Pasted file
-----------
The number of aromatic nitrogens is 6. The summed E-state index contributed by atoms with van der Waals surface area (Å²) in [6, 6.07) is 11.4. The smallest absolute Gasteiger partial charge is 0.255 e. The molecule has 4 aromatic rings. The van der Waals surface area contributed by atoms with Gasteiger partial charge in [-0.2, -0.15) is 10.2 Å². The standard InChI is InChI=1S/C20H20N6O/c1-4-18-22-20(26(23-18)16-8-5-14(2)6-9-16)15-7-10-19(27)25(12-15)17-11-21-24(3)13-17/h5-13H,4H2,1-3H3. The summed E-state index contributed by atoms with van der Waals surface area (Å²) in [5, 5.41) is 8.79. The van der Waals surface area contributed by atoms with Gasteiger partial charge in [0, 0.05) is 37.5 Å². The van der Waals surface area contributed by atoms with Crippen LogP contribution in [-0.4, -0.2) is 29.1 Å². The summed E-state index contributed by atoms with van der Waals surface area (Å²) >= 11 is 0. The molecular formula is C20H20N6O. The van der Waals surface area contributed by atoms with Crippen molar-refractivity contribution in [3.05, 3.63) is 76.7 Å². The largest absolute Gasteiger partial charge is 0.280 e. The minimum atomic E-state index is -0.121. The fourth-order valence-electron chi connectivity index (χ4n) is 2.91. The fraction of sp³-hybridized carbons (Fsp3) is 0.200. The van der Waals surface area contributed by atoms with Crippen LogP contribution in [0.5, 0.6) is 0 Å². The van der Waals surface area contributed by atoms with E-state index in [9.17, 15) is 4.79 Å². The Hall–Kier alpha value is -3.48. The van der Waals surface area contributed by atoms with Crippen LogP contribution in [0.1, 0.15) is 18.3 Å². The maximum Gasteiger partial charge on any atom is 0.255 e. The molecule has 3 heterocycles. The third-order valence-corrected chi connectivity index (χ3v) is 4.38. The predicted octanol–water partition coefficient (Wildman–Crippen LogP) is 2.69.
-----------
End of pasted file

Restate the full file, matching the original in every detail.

The number of aromatic nitrogens is 6. The summed E-state index contributed by atoms with van der Waals surface area (Å²) in [6, 6.07) is 11.4. The smallest absolute Gasteiger partial charge is 0.255 e. The molecule has 4 aromatic rings. The van der Waals surface area contributed by atoms with Gasteiger partial charge in [-0.2, -0.15) is 10.2 Å². The standard InChI is InChI=1S/C20H20N6O/c1-4-18-22-20(26(23-18)16-8-5-14(2)6-9-16)15-7-10-19(27)25(12-15)17-11-21-24(3)13-17/h5-13H,4H2,1-3H3. The summed E-state index contributed by atoms with van der Waals surface area (Å²) in [5, 5.41) is 8.79. The van der Waals surface area contributed by atoms with Gasteiger partial charge in [0, 0.05) is 37.5 Å². The van der Waals surface area contributed by atoms with Crippen LogP contribution in [-0.4, -0.2) is 29.1 Å². The summed E-state index contributed by atoms with van der Waals surface area (Å²) >= 11 is 0. The molecular formula is C20H20N6O. The van der Waals surface area contributed by atoms with Crippen molar-refractivity contribution in [3.05, 3.63) is 76.7 Å². The largest absolute Gasteiger partial charge is 0.280 e. The minimum atomic E-state index is -0.121. The fourth-order valence-electron chi connectivity index (χ4n) is 2.91. The fraction of sp³-hybridized carbons (Fsp3) is 0.200. The van der Waals surface area contributed by atoms with Crippen LogP contribution in [0.5, 0.6) is 0 Å². The van der Waals surface area contributed by atoms with E-state index in [9.17, 15) is 4.79 Å². The Hall–Kier alpha value is -3.48. The van der Waals surface area contributed by atoms with Crippen LogP contribution in [0.1, 0.15) is 18.3 Å². The maximum Gasteiger partial charge on any atom is 0.255 e. The molecule has 3 heterocycles. The third-order valence-corrected chi connectivity index (χ3v) is 4.38. The predicted octanol–water partition coefficient (Wildman–Crippen LogP) is 2.69.